The Luxemburg compromise represents a move toward increased intergovernmentalism in order to resolve the Empty Chair Crisis—the French boycott of Council of Minister meetings which arose out of French objection to increasing supranationalism in the European Economic Community (EEC).
The Merger Treaty is signed, agreeing to merge the institutions of the European Coal and Steel Community (ECSC), European Economic Community (EEC), and Euratom into a single organization. The High Authority of the ECSC, the Commission of the EEC and the Commission of Euratom are merged into a single Commission, and the Merger Treaty creates a single Council of Ministers. The Community is now known as the European Community or 'EC' rather than the 'EEC'. The Treaty, which comes into force on 1 July 1967, signifies the eclipse of limited, sectoral integration, represented by the ECSC and Euratom, by the broader, multi-sectoral form of integration represented by the EEC.
1969: French President, Charles de Gaulle, resigns after being defeated in a referendum on government reforms. Three main objectives of the eu: Deepening, widening and completion.
1970: After agreement on re-launching, widening of the Community is reached at the Hague Summit. Membership negotiations begin with Britain, Ireland, Denmark, and Norway.
1972: Completion of membership negotiations with Britain, Ireland, Denmark, and Norway; Accession Treaties are signed.
Member States agree to the 'snake in the tunnel' system of EC monetary coordination. This introduces a system where the EC currencies are allowed to fluctuate within a band of 2.25% against each other (the snake), within a 4.5% margin of fluctuation against the US dollar (the tunnel).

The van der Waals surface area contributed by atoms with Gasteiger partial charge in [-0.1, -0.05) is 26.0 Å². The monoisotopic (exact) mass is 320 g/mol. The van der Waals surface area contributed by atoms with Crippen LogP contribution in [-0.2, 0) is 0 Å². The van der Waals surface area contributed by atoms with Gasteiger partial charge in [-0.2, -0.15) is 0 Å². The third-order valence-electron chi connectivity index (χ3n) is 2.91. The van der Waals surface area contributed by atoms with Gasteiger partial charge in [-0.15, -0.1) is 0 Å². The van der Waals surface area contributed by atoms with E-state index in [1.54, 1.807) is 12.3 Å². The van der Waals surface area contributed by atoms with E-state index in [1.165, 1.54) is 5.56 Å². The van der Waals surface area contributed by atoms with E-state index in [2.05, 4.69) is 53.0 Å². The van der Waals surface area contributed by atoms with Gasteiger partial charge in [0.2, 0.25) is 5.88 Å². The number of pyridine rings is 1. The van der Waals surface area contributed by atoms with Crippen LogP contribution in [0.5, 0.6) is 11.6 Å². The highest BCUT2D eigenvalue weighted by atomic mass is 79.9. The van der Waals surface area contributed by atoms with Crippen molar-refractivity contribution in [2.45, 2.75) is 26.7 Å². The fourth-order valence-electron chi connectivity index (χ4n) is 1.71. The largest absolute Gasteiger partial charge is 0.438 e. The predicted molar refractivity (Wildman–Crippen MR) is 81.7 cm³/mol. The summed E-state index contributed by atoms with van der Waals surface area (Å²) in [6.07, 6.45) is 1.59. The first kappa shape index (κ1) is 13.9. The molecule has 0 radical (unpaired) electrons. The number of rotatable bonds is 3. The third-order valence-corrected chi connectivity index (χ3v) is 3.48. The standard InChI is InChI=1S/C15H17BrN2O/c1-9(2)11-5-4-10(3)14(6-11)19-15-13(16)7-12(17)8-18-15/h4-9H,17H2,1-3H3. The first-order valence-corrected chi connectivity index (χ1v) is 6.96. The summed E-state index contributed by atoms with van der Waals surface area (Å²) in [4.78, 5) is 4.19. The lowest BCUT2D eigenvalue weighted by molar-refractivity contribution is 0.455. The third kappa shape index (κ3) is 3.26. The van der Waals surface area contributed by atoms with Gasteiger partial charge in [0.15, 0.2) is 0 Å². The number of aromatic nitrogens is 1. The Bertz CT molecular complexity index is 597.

A French referendum on the EC enlargement results in a yes vote of 68.28% with a turnout of 60.27%.
1974: Leadership of chancellor in Germany and president in france
The Paris summit agrees to direct elections to the European Parliament (EP) to be held in or after 1978, the creation of the European Council, and the creation of the European Regional Development Fund (ERDF). The latter is an important concession for British membership of the EC. Germany had been opposed to the creation of the ERDF, but Ireland and Italy threatened to boycott the summit unless the regional fund was established.
1975: British Prime Minister Harold Wilson holds a referendum on continued British membership of the EC.
Greece enters EC because of political reasons – they had dictatorship and other members agreed that they would help them to introduce democracy
President Truman asks Congress for 400 million dollars of economic and military aid for Greece and Turkey, because Britain was no longer financially able to help them – thereby making it clear that they wish to remain involved in the European affairs
US Secretary of State George Marshall announces the European Recovery Programme, better known as the Marshall Plan. The Plan allocates $13 billion in financial and food aid to assist the reconstruction of Europe, combat the threat of communism, and promote trade with the US. USSR – suspicious of the offer – rejects it along with all the countries controlled by it.
The North Atlantic Treaty is signed in Washington DC, setting up NATO. The signatories – Britain, Belgium, France, Iceland, Italy, Luxembourg, the Netherlands, Norway, Portugal, the US, and Canada – commit themselves to their collective defence. (That happened due to Truman Doctrine)